Xi seeks quick wins and Russia’s endorsement of the plan to show the world that China has the capabilities to resolve a global conflict.
“Show” is the key word here. The audience is Europe, China’s second-largest trading partner but increasingly skeptical about Beijing’s friendship with Moscow, and the global south, agnostic about the Russia-Ukraine conflict but wary of its impacts on their economies.
Russia is publicly supportive of China’s plans. On Tuesday, Putin announced that China’s peace plan could be the basis of the resolution of the war, when and if Kyiv and its Western backers are ready. This is a win for China.
But it does not entice either Moscow or Beijing to do anything else. We will see this tension between rhetoric and reality in the final leaders’ statement after the visit. Russia is highly unlikely to follow through, given that Moscow and Kyiv are gearing up for the decisive spring and summer offensives.
China does not want Russia to lose the war and descend into chaos—or worse, face regime change—from which a different Russia, less sympathetic to China, might emerge. But neither does Beijing want to be seen as an accomplice to a brutal invasion. China’s support for Russia is unwavering, but its messaging to other countries is much more neutral and moderate.
Xi is also in Russia to reap the economic rewards of Russia’s global isolation. China has now solidified its status as the main supplier of basic but critical technologies, electronics, telecommunications, machinery, and cars—the sectors most severely affected by Western sanctions.
China also ramped up purchases of Russian energy and commodities at a discounted price. The cornerstone of Russia’s forced diversification strategy is economic connectivity with China. Xi’s visit has delivered: Among the outcomes are agreements on clearing the final hurdles in the Power of Siberia 2 gas pipeline, ramping up food and agricultural trade, a joint commission to develop cooperation on the Northern Sea Route in the Arctic, and a greater use of the yuan in Russia’s trade with countries in Africa, Asia, and Latin America.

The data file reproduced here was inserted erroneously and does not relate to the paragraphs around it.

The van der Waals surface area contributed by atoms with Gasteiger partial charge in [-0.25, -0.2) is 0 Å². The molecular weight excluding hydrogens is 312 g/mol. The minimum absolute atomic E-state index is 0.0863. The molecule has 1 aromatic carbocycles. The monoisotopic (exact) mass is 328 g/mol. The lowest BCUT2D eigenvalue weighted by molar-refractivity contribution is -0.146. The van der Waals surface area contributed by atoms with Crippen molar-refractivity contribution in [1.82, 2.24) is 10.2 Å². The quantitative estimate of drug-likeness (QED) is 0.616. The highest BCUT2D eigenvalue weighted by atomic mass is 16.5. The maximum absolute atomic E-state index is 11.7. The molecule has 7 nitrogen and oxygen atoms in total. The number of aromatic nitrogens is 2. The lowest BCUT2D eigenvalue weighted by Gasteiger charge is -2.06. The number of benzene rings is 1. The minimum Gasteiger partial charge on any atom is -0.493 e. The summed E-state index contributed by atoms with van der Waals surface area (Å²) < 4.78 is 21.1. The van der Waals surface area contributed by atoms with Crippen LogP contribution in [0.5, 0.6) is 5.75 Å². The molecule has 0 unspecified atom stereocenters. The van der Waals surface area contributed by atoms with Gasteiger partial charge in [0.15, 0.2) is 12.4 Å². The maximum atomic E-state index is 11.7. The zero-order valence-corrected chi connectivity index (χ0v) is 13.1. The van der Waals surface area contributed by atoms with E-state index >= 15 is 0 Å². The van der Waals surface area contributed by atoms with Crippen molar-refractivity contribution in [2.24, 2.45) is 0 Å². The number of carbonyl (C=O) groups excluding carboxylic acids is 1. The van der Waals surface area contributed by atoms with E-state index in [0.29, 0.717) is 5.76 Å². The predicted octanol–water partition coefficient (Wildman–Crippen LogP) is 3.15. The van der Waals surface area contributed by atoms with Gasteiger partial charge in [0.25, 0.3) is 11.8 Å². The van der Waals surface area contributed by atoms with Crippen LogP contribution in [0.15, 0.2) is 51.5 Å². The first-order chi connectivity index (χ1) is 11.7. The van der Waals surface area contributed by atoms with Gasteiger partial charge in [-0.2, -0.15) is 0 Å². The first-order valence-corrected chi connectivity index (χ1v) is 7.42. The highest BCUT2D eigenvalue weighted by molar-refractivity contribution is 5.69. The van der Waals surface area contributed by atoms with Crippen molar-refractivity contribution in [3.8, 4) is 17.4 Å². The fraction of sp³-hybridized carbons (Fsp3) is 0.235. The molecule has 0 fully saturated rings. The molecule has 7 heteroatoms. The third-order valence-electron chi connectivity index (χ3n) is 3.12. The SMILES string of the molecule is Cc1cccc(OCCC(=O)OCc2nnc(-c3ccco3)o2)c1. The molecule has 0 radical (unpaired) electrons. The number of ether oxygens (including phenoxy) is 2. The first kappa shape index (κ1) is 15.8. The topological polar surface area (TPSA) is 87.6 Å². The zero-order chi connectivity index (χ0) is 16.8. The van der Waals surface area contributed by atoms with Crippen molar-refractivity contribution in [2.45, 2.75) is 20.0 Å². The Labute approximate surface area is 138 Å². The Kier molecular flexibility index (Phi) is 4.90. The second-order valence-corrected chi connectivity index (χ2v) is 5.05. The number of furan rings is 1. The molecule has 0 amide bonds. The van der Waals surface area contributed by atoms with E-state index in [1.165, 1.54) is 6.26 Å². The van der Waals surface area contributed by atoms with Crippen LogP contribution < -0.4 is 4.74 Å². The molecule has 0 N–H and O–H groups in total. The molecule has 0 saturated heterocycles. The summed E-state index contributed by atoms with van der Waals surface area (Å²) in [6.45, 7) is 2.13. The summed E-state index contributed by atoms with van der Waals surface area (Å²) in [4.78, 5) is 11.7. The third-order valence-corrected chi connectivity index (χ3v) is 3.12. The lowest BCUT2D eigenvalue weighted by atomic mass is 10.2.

For Putin, the visit is an opportunity to ensure the critical lifeline that China provides to an embattled Russia is intact and can be expanded.
Putin’s big ask is for political-diplomatic and technical-military support of his war. The former was already forthcoming—China has been consistent in its messaging of support for Russia. Xi even went further in his first press conference in Moscow, where he flattered Putin by endorsing him for next year’s presidential election—even before Putin himself announced his candidacy.
The latter is more problematic. Unless China sees an imminent collapse of Russia on the battlefield and ensuing chaos in the Kremlin, it is not in China’s interests to lift its support for Russia so dramatically, at a time when Beijing is trying to play peacemaker. But other forms of dual-use assistance are not out of the question, especially if Russia makes an offer of more preferential deals in energy or access to military technologies, the Arctic transport corridors, or the space program that so far have been out of reach to China.